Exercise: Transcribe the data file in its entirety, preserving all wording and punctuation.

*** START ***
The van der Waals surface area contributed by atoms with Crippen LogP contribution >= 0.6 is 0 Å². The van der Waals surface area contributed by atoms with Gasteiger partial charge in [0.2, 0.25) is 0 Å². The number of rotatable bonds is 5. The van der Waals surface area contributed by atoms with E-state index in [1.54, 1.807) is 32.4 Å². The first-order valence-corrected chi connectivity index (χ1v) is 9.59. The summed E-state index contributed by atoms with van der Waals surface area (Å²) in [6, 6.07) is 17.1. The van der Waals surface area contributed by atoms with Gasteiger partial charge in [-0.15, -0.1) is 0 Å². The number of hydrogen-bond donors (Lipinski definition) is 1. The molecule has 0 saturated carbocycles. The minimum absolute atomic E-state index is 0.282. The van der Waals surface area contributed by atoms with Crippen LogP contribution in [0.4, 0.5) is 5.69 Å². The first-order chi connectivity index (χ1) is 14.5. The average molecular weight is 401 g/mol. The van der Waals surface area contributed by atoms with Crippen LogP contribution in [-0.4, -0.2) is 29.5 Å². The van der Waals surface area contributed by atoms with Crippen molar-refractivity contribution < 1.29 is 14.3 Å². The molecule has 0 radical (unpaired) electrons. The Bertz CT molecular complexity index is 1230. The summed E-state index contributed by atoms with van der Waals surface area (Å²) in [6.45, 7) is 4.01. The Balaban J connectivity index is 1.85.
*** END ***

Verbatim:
The van der Waals surface area contributed by atoms with Crippen LogP contribution >= 0.6 is 0 Å². The van der Waals surface area contributed by atoms with Gasteiger partial charge in [0.2, 0.25) is 0 Å². The number of rotatable bonds is 5. The van der Waals surface area contributed by atoms with E-state index in [1.54, 1.807) is 32.4 Å². The first-order valence-corrected chi connectivity index (χ1v) is 9.59. The summed E-state index contributed by atoms with van der Waals surface area (Å²) in [6, 6.07) is 17.1. The van der Waals surface area contributed by atoms with Gasteiger partial charge in [-0.15, -0.1) is 0 Å². The number of hydrogen-bond donors (Lipinski definition) is 1. The molecule has 0 saturated carbocycles. The minimum absolute atomic E-state index is 0.282. The van der Waals surface area contributed by atoms with Crippen LogP contribution in [0.4, 0.5) is 5.69 Å². The first-order chi connectivity index (χ1) is 14.5. The average molecular weight is 401 g/mol. The van der Waals surface area contributed by atoms with Crippen LogP contribution in [-0.4, -0.2) is 29.5 Å². The van der Waals surface area contributed by atoms with Crippen molar-refractivity contribution < 1.29 is 14.3 Å². The molecule has 0 radical (unpaired) electrons. The Bertz CT molecular complexity index is 1230. The summed E-state index contributed by atoms with van der Waals surface area (Å²) in [6.45, 7) is 4.01. The Balaban J connectivity index is 1.85.